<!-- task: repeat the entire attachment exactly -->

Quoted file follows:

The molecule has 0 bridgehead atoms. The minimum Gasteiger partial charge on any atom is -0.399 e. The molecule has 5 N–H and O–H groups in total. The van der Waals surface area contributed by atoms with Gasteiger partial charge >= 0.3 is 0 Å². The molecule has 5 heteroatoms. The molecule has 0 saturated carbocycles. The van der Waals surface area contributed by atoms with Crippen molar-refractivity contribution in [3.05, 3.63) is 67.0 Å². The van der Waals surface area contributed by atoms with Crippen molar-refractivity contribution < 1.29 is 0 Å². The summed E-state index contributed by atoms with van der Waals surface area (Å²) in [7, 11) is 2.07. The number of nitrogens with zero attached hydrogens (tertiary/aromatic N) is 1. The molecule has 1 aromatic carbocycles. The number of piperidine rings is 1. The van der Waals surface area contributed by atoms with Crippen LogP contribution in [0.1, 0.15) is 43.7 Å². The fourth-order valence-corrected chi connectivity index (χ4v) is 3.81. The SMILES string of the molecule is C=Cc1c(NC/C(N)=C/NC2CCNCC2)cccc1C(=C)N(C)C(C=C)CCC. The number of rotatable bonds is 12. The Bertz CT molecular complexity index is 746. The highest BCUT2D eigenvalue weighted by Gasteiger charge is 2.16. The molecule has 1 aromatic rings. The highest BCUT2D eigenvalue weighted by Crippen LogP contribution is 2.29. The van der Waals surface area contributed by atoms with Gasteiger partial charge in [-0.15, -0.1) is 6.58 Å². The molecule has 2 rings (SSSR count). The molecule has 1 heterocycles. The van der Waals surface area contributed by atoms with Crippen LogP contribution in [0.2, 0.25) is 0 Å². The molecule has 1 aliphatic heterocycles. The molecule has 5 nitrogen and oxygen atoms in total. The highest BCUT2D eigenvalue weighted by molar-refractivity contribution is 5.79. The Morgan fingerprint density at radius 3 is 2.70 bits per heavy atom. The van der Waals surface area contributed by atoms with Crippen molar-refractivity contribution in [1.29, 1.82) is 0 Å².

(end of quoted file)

The molecule has 0 bridgehead atoms. The minimum Gasteiger partial charge on any atom is -0.399 e. The molecule has 5 N–H and O–H groups in total. The van der Waals surface area contributed by atoms with Gasteiger partial charge >= 0.3 is 0 Å². The molecule has 5 heteroatoms. The molecule has 0 saturated carbocycles. The van der Waals surface area contributed by atoms with Crippen molar-refractivity contribution in [3.05, 3.63) is 67.0 Å². The van der Waals surface area contributed by atoms with Crippen molar-refractivity contribution < 1.29 is 0 Å². The summed E-state index contributed by atoms with van der Waals surface area (Å²) in [7, 11) is 2.07. The number of nitrogens with zero attached hydrogens (tertiary/aromatic N) is 1. The molecule has 1 aromatic carbocycles. The number of piperidine rings is 1. The van der Waals surface area contributed by atoms with Crippen LogP contribution in [0.1, 0.15) is 43.7 Å². The fourth-order valence-corrected chi connectivity index (χ4v) is 3.81. The SMILES string of the molecule is C=Cc1c(NC/C(N)=C/NC2CCNCC2)cccc1C(=C)N(C)C(C=C)CCC. The number of rotatable bonds is 12. The Bertz CT molecular complexity index is 746. The highest BCUT2D eigenvalue weighted by Gasteiger charge is 2.16. The molecule has 1 aromatic rings. The highest BCUT2D eigenvalue weighted by Crippen LogP contribution is 2.29. The van der Waals surface area contributed by atoms with Gasteiger partial charge in [-0.15, -0.1) is 6.58 Å². The molecule has 2 rings (SSSR count). The molecule has 1 heterocycles. The van der Waals surface area contributed by atoms with Crippen LogP contribution in [0.2, 0.25) is 0 Å². The molecule has 1 aliphatic heterocycles. The molecule has 5 nitrogen and oxygen atoms in total. The highest BCUT2D eigenvalue weighted by molar-refractivity contribution is 5.79. The Morgan fingerprint density at radius 3 is 2.70 bits per heavy atom. The van der Waals surface area contributed by atoms with Crippen molar-refractivity contribution in [1.29, 1.82) is 0 Å².